It hasn’t been a good day for anyone working on Microsoft’s Windows Phone team. This morning, IDC made the ridiculous prediction that the number of iPhone/iPod touch applications would triple to 300,000 by end of 2010. Later, here at Betanews, Carmi Levy slammed Microsoft’s Windows mobile strategy.
Yes, Windows Mobile is down — really low — but the operating system isn’t bad. The mobile OS is good at the core, meaning the kernel, and multitasks pretty well. It’s the user interface and partner model that needs a makeover — and awfully fast. Microsoft is quickly falling behind Apple and Google, but there’s hope. Android is bigger threat than anything Apple has got, because of competing licensing and partner models. Don’t give up, Microsoft, but for frak’s sake do get a move on.
For Microsoft’s benefit I’ll respond to IDC’s prediction and then to Levy. My question of the hour: Who spiked the eggnog at IDC? Three hundred thousand iPhone apps? What are they drinking at IDC? There’s simply no way that the iPhone/iPod touch ecosystem can support that many apps, unless there is huge application separation across geographies, cultures and languages.
Apple shouldn’t want that many apps, and IDC had better be wrong. I will say that Apple app bloat would be wonderful for every competitor, including Microsoft. Too much of a good thing is too much of a good thing. Apps are already hard to find or differentiate at 100,000-plus. Triple the number would be beyond way too many.
Switching analysts, Levy writes:
With market share for Windows Mobile OS in freefall, vendors fleeing and its mindshare in meltdown, now is as good a time as any for the company to dive into a full-on re-think of its mobile strategy.
Or an exit from the market until it can figure out what makes the most sense.
He strongly emphasized:
After 13 years and countless kicks at the can, it’s time for Microsoft to call it a day. Kill Windows Mobile, consolidate resources and skills from the shuttered unit as well as Danger and Zune — which continues to impress with technically sophisticated offerings that languish on store shelves — and pick one cohesive strategy.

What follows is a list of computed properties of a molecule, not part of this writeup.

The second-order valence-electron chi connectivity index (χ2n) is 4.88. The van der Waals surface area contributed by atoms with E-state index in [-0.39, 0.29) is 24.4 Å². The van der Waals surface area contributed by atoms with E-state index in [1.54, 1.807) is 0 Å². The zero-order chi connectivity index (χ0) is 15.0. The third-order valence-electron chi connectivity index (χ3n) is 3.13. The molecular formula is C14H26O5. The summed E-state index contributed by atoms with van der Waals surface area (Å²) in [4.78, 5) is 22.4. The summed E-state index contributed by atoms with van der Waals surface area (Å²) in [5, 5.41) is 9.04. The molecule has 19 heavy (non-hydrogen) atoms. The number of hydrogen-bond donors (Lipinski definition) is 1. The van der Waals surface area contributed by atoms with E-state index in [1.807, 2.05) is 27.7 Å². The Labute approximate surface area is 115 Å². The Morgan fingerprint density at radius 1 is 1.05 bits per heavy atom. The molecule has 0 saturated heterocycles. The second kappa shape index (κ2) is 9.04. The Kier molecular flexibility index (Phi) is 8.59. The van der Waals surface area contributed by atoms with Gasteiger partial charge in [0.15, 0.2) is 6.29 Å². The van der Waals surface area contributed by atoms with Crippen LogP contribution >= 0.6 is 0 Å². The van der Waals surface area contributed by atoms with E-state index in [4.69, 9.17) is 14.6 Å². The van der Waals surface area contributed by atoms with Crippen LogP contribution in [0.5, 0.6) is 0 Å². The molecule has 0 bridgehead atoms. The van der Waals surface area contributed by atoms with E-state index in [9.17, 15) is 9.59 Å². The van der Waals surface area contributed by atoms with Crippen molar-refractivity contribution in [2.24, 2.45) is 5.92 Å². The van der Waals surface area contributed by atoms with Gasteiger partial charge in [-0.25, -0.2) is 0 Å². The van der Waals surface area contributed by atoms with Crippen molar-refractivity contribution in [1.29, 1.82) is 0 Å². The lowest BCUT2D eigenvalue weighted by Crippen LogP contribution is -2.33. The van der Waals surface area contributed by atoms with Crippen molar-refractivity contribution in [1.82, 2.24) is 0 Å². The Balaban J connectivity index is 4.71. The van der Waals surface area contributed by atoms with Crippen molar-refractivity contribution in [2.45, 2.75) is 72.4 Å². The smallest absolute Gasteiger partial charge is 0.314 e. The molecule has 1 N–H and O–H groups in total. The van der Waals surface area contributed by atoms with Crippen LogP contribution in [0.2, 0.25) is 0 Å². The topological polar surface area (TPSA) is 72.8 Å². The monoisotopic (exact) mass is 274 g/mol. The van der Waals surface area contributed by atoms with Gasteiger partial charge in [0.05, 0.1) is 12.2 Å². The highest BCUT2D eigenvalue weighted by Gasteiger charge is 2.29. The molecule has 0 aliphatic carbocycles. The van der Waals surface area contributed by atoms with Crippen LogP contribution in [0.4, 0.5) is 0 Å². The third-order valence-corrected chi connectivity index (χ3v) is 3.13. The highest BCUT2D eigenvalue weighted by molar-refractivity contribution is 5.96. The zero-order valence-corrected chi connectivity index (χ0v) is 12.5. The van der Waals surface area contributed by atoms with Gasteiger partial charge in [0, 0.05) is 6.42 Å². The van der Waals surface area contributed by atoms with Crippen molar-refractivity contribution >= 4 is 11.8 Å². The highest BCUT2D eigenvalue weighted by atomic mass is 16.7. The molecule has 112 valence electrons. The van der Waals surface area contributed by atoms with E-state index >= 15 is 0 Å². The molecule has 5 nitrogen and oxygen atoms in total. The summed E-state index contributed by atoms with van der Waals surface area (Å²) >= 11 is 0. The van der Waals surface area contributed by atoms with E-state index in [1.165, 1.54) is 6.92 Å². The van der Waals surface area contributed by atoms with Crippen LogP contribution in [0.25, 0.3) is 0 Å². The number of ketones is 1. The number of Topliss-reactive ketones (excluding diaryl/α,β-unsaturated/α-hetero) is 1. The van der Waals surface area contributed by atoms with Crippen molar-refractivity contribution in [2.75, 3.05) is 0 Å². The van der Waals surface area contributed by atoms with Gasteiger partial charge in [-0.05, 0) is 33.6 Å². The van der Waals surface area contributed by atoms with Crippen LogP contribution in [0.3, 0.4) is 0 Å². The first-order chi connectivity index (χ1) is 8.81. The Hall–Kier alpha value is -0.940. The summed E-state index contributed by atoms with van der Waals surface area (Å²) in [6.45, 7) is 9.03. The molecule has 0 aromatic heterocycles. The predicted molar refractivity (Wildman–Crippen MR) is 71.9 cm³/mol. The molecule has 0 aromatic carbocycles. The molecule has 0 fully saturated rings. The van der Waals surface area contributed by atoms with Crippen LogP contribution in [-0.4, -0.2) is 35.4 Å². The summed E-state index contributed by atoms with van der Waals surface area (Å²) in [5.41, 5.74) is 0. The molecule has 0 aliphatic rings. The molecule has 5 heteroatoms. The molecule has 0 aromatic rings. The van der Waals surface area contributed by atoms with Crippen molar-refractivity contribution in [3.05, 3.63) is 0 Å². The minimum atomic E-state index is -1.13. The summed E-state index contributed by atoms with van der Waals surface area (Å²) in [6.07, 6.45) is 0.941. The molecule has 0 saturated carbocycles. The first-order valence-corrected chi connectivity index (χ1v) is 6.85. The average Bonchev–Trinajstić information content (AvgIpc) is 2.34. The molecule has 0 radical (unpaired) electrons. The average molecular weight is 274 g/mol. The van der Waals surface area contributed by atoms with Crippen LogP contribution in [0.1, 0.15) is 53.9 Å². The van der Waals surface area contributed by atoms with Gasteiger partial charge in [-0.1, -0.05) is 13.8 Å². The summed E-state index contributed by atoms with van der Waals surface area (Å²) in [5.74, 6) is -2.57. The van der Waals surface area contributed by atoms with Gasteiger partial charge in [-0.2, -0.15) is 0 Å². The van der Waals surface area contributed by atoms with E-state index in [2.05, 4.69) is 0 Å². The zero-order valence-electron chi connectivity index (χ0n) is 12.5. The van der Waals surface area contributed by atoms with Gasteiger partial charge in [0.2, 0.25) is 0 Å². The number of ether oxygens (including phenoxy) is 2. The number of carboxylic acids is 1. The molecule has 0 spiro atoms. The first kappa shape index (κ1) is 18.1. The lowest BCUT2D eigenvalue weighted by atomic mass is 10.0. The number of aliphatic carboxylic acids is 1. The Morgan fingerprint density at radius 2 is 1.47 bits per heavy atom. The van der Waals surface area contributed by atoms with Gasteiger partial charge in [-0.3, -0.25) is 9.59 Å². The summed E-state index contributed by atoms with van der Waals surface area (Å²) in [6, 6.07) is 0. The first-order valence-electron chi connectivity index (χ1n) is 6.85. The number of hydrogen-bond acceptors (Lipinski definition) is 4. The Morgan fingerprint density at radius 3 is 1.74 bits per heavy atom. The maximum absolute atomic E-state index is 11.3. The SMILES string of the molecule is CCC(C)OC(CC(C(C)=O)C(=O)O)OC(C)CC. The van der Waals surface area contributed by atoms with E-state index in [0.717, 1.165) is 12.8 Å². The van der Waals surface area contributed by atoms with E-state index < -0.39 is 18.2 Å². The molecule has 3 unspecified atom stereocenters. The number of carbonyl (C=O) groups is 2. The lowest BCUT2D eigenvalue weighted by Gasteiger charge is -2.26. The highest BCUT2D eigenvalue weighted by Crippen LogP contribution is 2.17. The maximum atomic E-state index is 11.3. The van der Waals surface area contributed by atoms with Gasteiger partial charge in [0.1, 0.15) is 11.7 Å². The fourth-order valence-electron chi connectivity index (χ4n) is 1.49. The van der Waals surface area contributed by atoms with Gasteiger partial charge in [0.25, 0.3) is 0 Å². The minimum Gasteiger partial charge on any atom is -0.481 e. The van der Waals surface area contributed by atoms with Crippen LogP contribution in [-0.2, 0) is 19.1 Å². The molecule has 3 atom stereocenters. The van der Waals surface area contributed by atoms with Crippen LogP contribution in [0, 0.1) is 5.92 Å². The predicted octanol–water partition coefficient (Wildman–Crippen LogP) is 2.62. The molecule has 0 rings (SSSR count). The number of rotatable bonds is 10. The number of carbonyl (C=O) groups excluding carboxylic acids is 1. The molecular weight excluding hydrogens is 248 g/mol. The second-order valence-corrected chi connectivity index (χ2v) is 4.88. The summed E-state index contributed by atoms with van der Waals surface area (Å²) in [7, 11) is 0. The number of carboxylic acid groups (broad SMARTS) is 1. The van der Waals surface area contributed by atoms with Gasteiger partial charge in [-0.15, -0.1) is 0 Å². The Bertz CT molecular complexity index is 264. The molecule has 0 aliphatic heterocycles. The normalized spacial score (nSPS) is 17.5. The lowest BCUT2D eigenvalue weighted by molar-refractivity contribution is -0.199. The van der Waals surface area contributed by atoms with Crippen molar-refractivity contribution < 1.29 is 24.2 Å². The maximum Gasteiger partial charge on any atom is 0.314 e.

I won’t disagree with Levy about Windows Mobile’s dire straights. Microsoft has fallen behind, and there’s no sign of any catching up. But I would strongly recommend against Microsoft exiting the mobile phone market. There is simply too much at stake. Smartphones are poised to be the next big computing platform, and the handset replacement market will be huge. The global mobile handset install base is about 4 billion, according to industry statistics, or about four times the PC install base. More than 1 billion new handsets are sold every year.
Most of the handsets in use are not smartphones, which already are beginning to replace so-called dumbphones — slowly at first but increasing numbers over the next three or four years. Nokia has the sales volume, with nearly 40 percent market share in dumbphones and smartphones, worldwide. Apple has the huge applications lead. Google seemingly picks up new Android licensees by the day. Android went from zero worldwide smartphone marketshare in third quarter 2008 to 3.5 percent share a year later. Meanwhile, Windows Mobile share declined during the same time period, to 7.9 percent from 11.1 percent.
What bugs me about Microsoft and Windows Mobile: It reminds me of Internet Explorer, which Microsoft let languish for years. There’s a saying that history repeats. It’s my observation this theory applies to organizations as well as people. Microsoft is repeating with Windows Mobile past mistakes made with IE — and not demonstrating the initiative to do better. Is somebody living in denial up there in Redmond?
Microsoft won the browser wars in the late 1990s only later to abandon the territory. Browser development essentially ended with IE6 in 2001 and didn’t pick up again until Mozilla released Firefox five years ago. Now, there is fierce browser competition, driven in part by search revenues; all the while, IE continues to bleed usage share even after two major releases.
According to Net Applications, in November, IE usage share was 63.62 percent, down from 67.88 Percent in July. By comparison, Firefox share was 24.72 percent, up from 22.47 percent, during the same time period. Safari: 4.36 percent and Chrome 3.93 percent. To reiterate, Net Apps data reflects usage and not market share, and many people tend to use multiple browsers.
There’s more than corporate history repeating. Browsers are important to the burgeoning smartphone market, where Internet Explorer trails even more than Windows Mobile. Microsoft must change its ways now. Hanging up on the mobile market is a bad idea. Letting Apple or Google woo away developers is even dumber.
Perhaps it’s time for Microsoft to call on partners for help. HTC already is nicely skinning Windows Mobile 6.5. The Windows Phone concept, with dedicated “Start” button, is a nice concept, but a Zune-like phone with a Microsoft brand or co-brand would be even better. A Nokia-Microsoft team could greatly benefit both companies. The point: Microsoft has to do something, and tomorrow is already too late.
I tell you this: If Microsoft loses the mobile market, it loses the future. Once again, and I’m exhausted from blogging this, I say that Microsoft must launch a mobile Manhattan Project. If not, it will be buyers of all categories, including enterprises, hanging up on Windows Mobile.